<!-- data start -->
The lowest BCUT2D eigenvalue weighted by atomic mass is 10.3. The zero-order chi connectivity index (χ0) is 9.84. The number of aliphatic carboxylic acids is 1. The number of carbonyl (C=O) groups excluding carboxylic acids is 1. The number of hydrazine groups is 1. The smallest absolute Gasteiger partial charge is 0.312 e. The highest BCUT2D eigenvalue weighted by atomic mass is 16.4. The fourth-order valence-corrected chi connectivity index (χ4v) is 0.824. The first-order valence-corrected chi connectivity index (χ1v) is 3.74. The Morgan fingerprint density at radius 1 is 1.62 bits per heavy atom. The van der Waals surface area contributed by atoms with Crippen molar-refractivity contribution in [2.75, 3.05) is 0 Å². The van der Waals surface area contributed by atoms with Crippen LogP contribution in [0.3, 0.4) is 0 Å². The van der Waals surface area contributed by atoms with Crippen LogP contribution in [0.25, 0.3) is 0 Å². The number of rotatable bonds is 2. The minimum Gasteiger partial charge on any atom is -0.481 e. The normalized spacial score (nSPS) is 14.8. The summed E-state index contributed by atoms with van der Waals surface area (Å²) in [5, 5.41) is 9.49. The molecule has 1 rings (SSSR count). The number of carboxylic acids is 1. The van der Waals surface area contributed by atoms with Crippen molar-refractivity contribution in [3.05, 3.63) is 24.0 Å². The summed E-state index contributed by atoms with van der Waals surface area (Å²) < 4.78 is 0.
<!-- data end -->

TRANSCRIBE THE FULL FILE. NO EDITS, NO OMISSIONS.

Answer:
The lowest BCUT2D eigenvalue weighted by atomic mass is 10.3. The zero-order chi connectivity index (χ0) is 9.84. The number of aliphatic carboxylic acids is 1. The number of carbonyl (C=O) groups excluding carboxylic acids is 1. The number of hydrazine groups is 1. The smallest absolute Gasteiger partial charge is 0.312 e. The highest BCUT2D eigenvalue weighted by atomic mass is 16.4. The fourth-order valence-corrected chi connectivity index (χ4v) is 0.824. The first-order valence-corrected chi connectivity index (χ1v) is 3.74. The Morgan fingerprint density at radius 1 is 1.62 bits per heavy atom. The van der Waals surface area contributed by atoms with Crippen molar-refractivity contribution in [2.75, 3.05) is 0 Å². The van der Waals surface area contributed by atoms with Crippen LogP contribution in [0.3, 0.4) is 0 Å². The van der Waals surface area contributed by atoms with Crippen LogP contribution in [0.25, 0.3) is 0 Å². The number of rotatable bonds is 2. The minimum Gasteiger partial charge on any atom is -0.481 e. The normalized spacial score (nSPS) is 14.8. The summed E-state index contributed by atoms with van der Waals surface area (Å²) in [5, 5.41) is 9.49. The molecule has 1 rings (SSSR count). The number of carboxylic acids is 1. The van der Waals surface area contributed by atoms with Crippen molar-refractivity contribution in [3.05, 3.63) is 24.0 Å². The summed E-state index contributed by atoms with van der Waals surface area (Å²) < 4.78 is 0.